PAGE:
Sunday, May 31, 2009

Why I think national health care might be good for small businesses

There used to be several (& still are a few) family/mom&pop farm supply/feed store type places within just a few miles of our house. They carry a lot of the same stuff, which comes as no surprise I am sure, but horse feed distributors often require an exclusive contract with any retailers. So while there was a store actually just around the corner, the brand I feed my horses was carried by the father&son business on the other side of the stoplight downtown.

Still, I did an awful lot of business with the shop close by. First because they were close by, but also because of G******. She took care of the sales inside & printed the tickets for anything that needed to be picked up at any of the bays outside. She was almost the first person in town to learn my name. She remained one of the few to pronounce it correctly. She knew what brands of whatever everyone bought & how often. She could remind you of what you meant to get when you brought what you remembered to the counter. & when I first met her, she was a junior in high school.

Right around the time G***** graduated, a large chain built their first store in town. Let's call them Tractor Supply. In the first months they were open I went maybe twice. The shelves were stocked with stuff I would love to buy & the prices were lower than at the small local-owned stores . The drawback was (& remains) that you would be hard pressed to find someone who could help with anything. There were plenty of employees wandering around, talking on their walkie-talkies but most of the conversations went like this: Do you carry Cowboy Magic? If we did I think it would be over there; Can someone help me load these 50lb bags into the back of my truck? No ma'am I have a bad back & so does he; the list goes on.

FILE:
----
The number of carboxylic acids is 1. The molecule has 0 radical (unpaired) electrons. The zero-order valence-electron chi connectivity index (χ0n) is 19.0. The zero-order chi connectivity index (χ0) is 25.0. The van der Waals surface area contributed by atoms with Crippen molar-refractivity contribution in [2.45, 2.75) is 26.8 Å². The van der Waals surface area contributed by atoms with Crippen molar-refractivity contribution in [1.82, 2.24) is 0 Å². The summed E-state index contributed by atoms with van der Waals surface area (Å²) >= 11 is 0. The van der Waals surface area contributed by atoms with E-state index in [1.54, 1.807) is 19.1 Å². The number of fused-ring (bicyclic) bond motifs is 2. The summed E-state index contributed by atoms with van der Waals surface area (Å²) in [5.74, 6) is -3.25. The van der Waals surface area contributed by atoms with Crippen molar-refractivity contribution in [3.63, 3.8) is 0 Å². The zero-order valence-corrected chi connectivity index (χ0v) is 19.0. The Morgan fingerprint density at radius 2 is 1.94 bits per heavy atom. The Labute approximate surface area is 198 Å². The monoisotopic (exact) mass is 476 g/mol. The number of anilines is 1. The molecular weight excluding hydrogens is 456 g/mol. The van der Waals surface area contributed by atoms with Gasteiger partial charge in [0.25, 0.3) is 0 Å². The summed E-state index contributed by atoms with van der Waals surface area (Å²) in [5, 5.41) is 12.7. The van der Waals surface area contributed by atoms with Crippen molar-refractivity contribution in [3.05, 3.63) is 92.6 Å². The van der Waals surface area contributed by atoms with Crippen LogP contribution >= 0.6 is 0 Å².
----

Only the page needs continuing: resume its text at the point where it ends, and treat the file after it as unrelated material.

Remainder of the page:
Not long after graduation, G***** went to work for the big newcomer. I missed her terribly at the small mom&pop & told her so whenever I ran into her. She said it came down to one thing: health insurance. The small mom&pop would put her on their plan, but would not pay much towards her premium. She could not afford not to take the other job.

It will surprise no one that G***** is now long-gone from our local Tractor Supply. She moved quickly up the ladder & last I heard was assistant manager at a store about 30 miles from here. & I can guess the mom&pop are kicking themselves because within a month after she left, they started to go downhill. The rotating crew that worked behind the counter never did get a good idea of what anybody was likely to buy. I would often go in & find standard items out of stock for weeks at a time (livestock antibiotics, for example or dog food), I was often given a story about how suppliers were all out but as neither Tractor Supply nor the place I bought my horse feed seemed to be having the same problem, I never believed them.

After not walking through the door for well over a year, I recently tried to do business with them again. I called & asked if they had a particular horse grooming product in stock & was told, yes absolutely, a whole shelf of it. When I got there less than five minutes later, I could not find this "whole shelf" . When I asked (& was asked if I was the lady who called) I was shown to a shelf of an entirely different product & was told it was the same thing. I asked to speak to the manager; I was already speaking with the manager. I showed her the list of ingredients on the label & pointed to the one my horse is allergic to & said the other brand, the brand I asked if they carried, does not have that ingredient. Her response: "I don't know nothing about that, I just know they are the same thing".

Would G****** have stayed forever if health insurance concerns were off the table? Probably not. But the small business owner would be more competitive when it came to keeping people who are valuable to them if health care coverage was the same for everyone, no matter who they worked for.

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